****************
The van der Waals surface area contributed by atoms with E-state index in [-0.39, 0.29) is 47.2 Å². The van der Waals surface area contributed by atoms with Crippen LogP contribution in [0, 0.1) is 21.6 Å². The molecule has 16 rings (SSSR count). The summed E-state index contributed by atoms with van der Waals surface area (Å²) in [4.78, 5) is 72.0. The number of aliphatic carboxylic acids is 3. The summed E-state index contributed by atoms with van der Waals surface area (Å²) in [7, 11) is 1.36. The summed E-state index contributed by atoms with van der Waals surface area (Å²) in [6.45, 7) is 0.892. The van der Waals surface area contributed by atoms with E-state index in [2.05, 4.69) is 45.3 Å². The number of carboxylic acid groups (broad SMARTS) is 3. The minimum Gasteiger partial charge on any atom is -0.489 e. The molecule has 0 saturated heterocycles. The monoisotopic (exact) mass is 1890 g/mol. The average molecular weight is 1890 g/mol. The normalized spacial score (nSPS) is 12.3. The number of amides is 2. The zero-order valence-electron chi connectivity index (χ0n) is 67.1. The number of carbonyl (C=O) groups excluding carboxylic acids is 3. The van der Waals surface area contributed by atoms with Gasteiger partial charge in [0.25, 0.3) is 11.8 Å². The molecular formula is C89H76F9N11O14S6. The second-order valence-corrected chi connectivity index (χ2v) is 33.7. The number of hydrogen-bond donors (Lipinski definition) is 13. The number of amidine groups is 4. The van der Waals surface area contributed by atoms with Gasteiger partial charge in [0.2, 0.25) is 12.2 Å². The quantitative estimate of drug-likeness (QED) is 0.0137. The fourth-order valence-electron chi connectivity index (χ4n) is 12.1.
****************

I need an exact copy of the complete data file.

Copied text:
The van der Waals surface area contributed by atoms with E-state index in [-0.39, 0.29) is 47.2 Å². The van der Waals surface area contributed by atoms with Crippen LogP contribution in [0, 0.1) is 21.6 Å². The molecule has 16 rings (SSSR count). The summed E-state index contributed by atoms with van der Waals surface area (Å²) in [4.78, 5) is 72.0. The number of aliphatic carboxylic acids is 3. The summed E-state index contributed by atoms with van der Waals surface area (Å²) in [7, 11) is 1.36. The summed E-state index contributed by atoms with van der Waals surface area (Å²) in [6.45, 7) is 0.892. The van der Waals surface area contributed by atoms with E-state index in [2.05, 4.69) is 45.3 Å². The number of carboxylic acid groups (broad SMARTS) is 3. The minimum Gasteiger partial charge on any atom is -0.489 e. The molecule has 0 saturated heterocycles. The monoisotopic (exact) mass is 1890 g/mol. The average molecular weight is 1890 g/mol. The normalized spacial score (nSPS) is 12.3. The number of amides is 2. The zero-order valence-electron chi connectivity index (χ0n) is 67.1. The number of carbonyl (C=O) groups excluding carboxylic acids is 3. The van der Waals surface area contributed by atoms with Gasteiger partial charge in [0.25, 0.3) is 11.8 Å². The molecular formula is C89H76F9N11O14S6. The second-order valence-corrected chi connectivity index (χ2v) is 33.7. The number of hydrogen-bond donors (Lipinski definition) is 13. The number of amidine groups is 4. The van der Waals surface area contributed by atoms with Gasteiger partial charge in [0.2, 0.25) is 12.2 Å². The quantitative estimate of drug-likeness (QED) is 0.0137. The fourth-order valence-electron chi connectivity index (χ4n) is 12.1.